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Counter-Counterpoint: Anthony Zettel Is Penn State's Best Defensive Lineman Prospect in the 2016 NFL Draft

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Zettel was the third best defensive lineman on the 2015 Penn State team, but that does not mean he will be at the next level.

Evan Habeeb-USA TODAY Sports

In 2015, Penn State's defensive line had two outstanding performers. One was Carl Nassib, the former walk-on and feel-good story who suddenly was nipping at the heels of Ohio State's Joey Bosa in the conversation for top pass rusher in the Big Ten. He even came packaged with broadcast fodder in the form of being the younger brother of Eli Manning's backup quarterback Ryan Nassib. Then there was Austin Johnson, the massive force in the middle who could stuff the run, take on double teams, and had the athleticism to play like a much smaller player.

The forgotten man on the line was Anthony Zettel, the defensive line's star player from 2014. After that breakout season, Zettel seemed poised to dominate the Big Ten as a senior en route to cementing himself as a high draft pick. But it never materialized. The combination of hype for Johnson and Nassib and Zettel's slow start to the season left him as something of a third wheel for the 2015 Nittany Lions. It certainly was not a bad season: 46 tackles (11 for a loss) and 4 sacks were a solid showing. But it lacked the playmaking flair of his 2014 campaign, where he had 17 tackles for a loss, 8 sacks, and 3 interceptions.

This likely means that Zettel will be the third Penn State defensive lineman off the board during this week's NFL Draft. It also means that the team drafting him could be getting a steal.

Zettel brings a number of things to the table for an interested NFL team. One is that he is good against both the run and the pass. The keys to his play are a quick first step and good use of the hands, and those skills work against all run plays. He's also a high motor player, and this will be on display immediately assuming he begins in a limited role as a rotational defensive end. The versatility he developed after playing both defensive end and defensive tackle for Penn State should not be overlooked, as NFL teams are looking more and more for players who can move around on the line.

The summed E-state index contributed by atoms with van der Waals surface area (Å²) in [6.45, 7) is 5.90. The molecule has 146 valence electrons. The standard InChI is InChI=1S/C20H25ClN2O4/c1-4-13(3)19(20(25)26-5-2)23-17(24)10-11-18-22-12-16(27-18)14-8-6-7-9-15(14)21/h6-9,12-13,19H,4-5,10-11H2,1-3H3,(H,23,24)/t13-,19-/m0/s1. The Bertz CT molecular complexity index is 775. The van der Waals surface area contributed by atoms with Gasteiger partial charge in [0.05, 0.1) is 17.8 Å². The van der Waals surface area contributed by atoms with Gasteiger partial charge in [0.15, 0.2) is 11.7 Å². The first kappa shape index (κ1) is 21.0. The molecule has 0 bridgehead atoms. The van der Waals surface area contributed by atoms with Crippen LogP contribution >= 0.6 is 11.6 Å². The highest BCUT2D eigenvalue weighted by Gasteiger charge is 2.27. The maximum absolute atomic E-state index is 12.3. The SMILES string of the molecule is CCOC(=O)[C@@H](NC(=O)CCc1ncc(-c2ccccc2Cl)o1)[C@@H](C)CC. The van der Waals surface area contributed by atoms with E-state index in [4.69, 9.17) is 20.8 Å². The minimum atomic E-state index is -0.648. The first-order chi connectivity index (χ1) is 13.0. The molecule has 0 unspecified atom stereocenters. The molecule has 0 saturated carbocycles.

The negatives for Zettel are the dip in production in 2015 and the lack of high end strength or speed. The former should not be an issue for teams looking at Zettel: while it was not as strong as his 2014 season, his 2015 season was excellent when you consider the players around him and the adversity he faced in playing through the death of his father. And the latter is a legitimate worry, but Zettel is exactly the type of player to carve out a significant role in the NFL despite that. His quickness around the line will still allow him to disrupt plays even if he is not the most agile in pursuit of the ball carrier. And while he is not the type of player to take on double teams, he can hold his own in many one-on-one blocking situations.

Johnson is a talented defensive lineman, but probably a nose tackle in the NFL who will bide his time eating up blocks to let his teammates flourish. Nassib is a great story and a talented pass rusher, but there are undoubtedly concerns that he's a one-trick pony for some teams. That leaves Zettel, who I have little doubt will make the team that drafts him very happy.